13th Boy 9
December 12, 2011
SangEun Lee – Yen Press – 2011 – 12+ volumes
This volume has two distinct halves. We know that Won-Jun is stepping out of the story for the time being, so the first half focuses on making some nice memories between Won-Jun and Hee-So, having Hee-So deal with the parting, and the parting itself. Hee-So is surprisingly mature about all of this, and it might be more than a little telling that she wasn’t as broken up about being separated from Won-Jun as she was when Beatrice was missing. I don’t want to spoil too much of this part of the story (I’ve probably already said too much), so I’ll just leave things at that.
The second half of the volume addresses the awkward situation between Hee-So and Beatrice. Hee-So just can’t see Beatrice as anything but her cactus and childhood friend, whereas Beatrice is crazy in love with Hee-So. He makes no secret of this, and does all he can to be with Hee-So while living his life at Whie-Young’s place as, more or less, a maid. You can get to feeling pretty badly for Beatrice. Since he has no identity, he can’t go to school, and living with Hee-So as a cactus in her room for so long means he’s more than a little socially awkward, and doesn’t really interact with anyone outside Whie-Young and Hee-So. All he can do is stay quietly and fruitlessly in love with Hee-So and do Whie-Young’s chores for him soas to earn his keep. It’s a really sad existence, though Beatrice is surprisingly positive about it, saying he’s doing things he always wanted to do while he was a cactus trapped in Hee-So’s room.
Part of the story here is also about Hee-So’s classmates begging her to introduce them to her “cousin.” What seems like a good opportunity to get Beatrice out into the world is more or less quashed by Hee-So. She doesn’t want to explain the awkward relationship between she and Beatrice, and more importantly, she doesn’t seem comfortable with him going out with other girls. She also still selfishly depends on him for emotional support, especially after Won-Jun’s departure. And yet, she herself seems put off by the thought of romantic feelings for Beatrice, who is simply hers. He was, until very recently, literally her possession in the form of an anthropomorphic cactus. You can’t really blame her for being uncomfortable with the sudden shift from friendly cactus to brooding teenage boy.
I think it will only be a matter of time before she falls in love with Beatrice, though. And yet there are still other factors in play. Won-Jun is clearly punishing himself more than a little by staying by Sae-Bom’s side. Sae-Bom doesn’t love him, and he falls more than a little in love with Hee-So before he has to go. His former feelings for Sae-Bom seem to only exist as a sense of duty now, and he says himself that he’s only going with Sae-Bom because she has no one else. This leaves things open for a reunion between Won-Jun and Hee-So, though I think this is more than a little unlikely. Or, if it does happen, it will be part of the climax, where Hee-So has to choose between Won-Jun and Beatrice or something.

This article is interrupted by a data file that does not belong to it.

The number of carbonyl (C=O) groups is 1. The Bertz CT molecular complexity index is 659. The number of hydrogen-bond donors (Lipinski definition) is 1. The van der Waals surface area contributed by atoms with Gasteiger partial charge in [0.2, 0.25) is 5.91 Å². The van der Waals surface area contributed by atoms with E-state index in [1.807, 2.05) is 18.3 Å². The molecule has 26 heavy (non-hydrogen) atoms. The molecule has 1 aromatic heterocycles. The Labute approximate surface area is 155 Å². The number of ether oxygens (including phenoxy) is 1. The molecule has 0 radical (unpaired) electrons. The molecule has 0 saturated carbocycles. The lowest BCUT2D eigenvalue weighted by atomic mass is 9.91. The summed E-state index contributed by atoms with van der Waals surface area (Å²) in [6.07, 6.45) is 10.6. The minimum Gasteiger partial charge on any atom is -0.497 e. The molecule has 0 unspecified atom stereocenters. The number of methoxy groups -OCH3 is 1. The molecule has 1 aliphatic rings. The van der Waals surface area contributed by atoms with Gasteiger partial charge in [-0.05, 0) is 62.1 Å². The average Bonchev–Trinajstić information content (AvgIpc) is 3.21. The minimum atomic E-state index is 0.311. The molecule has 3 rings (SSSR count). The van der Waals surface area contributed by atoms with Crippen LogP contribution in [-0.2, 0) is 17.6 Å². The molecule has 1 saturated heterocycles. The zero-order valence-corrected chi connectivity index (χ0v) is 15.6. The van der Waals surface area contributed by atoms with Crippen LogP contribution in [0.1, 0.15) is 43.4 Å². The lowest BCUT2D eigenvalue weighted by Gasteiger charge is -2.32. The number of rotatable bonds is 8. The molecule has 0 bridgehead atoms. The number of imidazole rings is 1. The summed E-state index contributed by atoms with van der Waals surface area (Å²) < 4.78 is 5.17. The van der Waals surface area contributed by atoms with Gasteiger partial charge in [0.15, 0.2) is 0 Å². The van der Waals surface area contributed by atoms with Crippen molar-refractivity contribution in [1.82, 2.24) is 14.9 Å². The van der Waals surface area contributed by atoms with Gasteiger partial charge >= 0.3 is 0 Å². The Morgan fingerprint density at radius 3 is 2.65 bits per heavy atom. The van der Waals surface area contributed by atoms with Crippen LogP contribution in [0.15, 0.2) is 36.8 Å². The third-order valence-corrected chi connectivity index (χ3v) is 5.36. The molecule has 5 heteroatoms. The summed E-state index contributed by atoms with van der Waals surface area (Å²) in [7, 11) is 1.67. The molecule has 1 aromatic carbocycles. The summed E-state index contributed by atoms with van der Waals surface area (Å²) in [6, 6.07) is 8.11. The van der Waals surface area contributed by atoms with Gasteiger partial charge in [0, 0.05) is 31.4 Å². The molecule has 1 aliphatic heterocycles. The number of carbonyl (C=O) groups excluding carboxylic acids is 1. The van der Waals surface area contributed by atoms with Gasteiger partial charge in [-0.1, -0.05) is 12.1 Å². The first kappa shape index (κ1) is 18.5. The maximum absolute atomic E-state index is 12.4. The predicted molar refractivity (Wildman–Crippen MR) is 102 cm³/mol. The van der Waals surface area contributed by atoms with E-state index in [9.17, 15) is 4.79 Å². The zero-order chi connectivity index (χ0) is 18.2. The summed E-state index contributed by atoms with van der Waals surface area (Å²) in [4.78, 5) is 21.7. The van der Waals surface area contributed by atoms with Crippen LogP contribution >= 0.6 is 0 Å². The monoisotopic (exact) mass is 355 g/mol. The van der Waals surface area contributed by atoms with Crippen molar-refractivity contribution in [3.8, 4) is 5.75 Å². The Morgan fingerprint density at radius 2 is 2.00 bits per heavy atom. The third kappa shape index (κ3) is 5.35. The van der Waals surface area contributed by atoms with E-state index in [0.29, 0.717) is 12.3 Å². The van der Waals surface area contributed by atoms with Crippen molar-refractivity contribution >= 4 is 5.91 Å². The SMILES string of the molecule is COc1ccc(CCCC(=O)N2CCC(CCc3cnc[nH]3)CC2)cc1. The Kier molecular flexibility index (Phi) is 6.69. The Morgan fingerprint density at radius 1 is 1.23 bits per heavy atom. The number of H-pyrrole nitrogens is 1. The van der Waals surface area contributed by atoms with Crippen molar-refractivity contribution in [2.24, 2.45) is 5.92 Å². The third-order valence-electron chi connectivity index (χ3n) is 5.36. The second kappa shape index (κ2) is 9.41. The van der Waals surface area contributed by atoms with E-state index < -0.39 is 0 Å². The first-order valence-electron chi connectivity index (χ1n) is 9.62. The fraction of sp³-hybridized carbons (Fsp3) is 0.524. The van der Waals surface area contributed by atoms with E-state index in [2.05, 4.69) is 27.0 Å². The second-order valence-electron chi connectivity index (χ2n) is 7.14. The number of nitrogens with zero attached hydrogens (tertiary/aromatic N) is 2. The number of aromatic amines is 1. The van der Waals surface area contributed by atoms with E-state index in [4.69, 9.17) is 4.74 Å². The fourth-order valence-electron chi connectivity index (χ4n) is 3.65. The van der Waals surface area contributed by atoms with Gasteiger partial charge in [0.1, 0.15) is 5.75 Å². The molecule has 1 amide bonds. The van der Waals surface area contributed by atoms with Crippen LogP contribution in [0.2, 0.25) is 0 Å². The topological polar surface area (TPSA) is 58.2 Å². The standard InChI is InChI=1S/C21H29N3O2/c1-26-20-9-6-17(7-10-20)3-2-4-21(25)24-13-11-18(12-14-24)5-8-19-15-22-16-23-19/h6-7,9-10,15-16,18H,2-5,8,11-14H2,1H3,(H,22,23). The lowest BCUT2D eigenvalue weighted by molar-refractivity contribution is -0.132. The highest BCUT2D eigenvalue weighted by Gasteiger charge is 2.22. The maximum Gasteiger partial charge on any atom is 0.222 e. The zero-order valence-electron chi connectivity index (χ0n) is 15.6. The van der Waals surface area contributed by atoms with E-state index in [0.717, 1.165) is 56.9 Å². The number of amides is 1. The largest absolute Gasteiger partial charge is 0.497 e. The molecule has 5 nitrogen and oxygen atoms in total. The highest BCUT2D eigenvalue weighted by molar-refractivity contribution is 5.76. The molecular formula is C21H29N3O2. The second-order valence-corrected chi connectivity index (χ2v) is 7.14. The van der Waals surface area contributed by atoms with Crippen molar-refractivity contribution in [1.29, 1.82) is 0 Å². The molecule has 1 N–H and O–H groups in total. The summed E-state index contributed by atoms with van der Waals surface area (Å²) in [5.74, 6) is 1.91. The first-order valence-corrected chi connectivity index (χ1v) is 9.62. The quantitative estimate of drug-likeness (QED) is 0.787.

Also interesting is Whie-Young. He’s a bizarre and very misanthropic character at this point. What I thought was an inevitable relationship between him and Hee-So seems extraordinarily unlikely at this point, though the fact remains he keeps using his life-threatening magic whenever Hee-So asks for it. Still, as boyfriend #1, I suspect he is not the titular 13th Boy of the title. His role at this point seems to be as a mentor for Beatrice, but he’s a fairly lousy one.
My favorite scene in this volume takes place over the course of two appearances. The first time, Hee-So is on a bridge with Won-Jun, and after an extremely pleasant and exciting date between them, she begins describing how much she likes the bridge they’re on, and that they should come back in the fall when the area is swarming with dragonflies. Won-Jun then takes that comment to sour the good mood, telling Hee-So he won’t be around in the fall, and breaks up with her. Later, in the second half of the volume, Hee-So returns to the bridge with Beatrice while the two are still trying to figure out their place in each other’s lives. It is fall, and Hee-So gets to experience the swarms of dragonflies with Beatrice instead of Won-Jun, but she still lets herself revel in her good memories of her last date. It’s a wonderful scene, and not only is the moment extremely romantic both times, it shows just how much balance the author gives to all the characters.
Basically, if it wasn’t totally obvious, I am still all kinds of addicted to this series. It’s still really fun, and a nice mix of humor, romance, and bittersweetness. It manages to be a fairly realistic romance while still containing elements of bizarre magic, and that only makes it more unique. This relatively new wrinkle with human-Beatrice still hasn’t lost its novelty for me, and I can’t wait to see how things shape up between Hee-So and Beatrice. Unfortunately, it looks like we’ve once again caught up to the Korean release, and the next three volumes appear to have a six-month gap between them.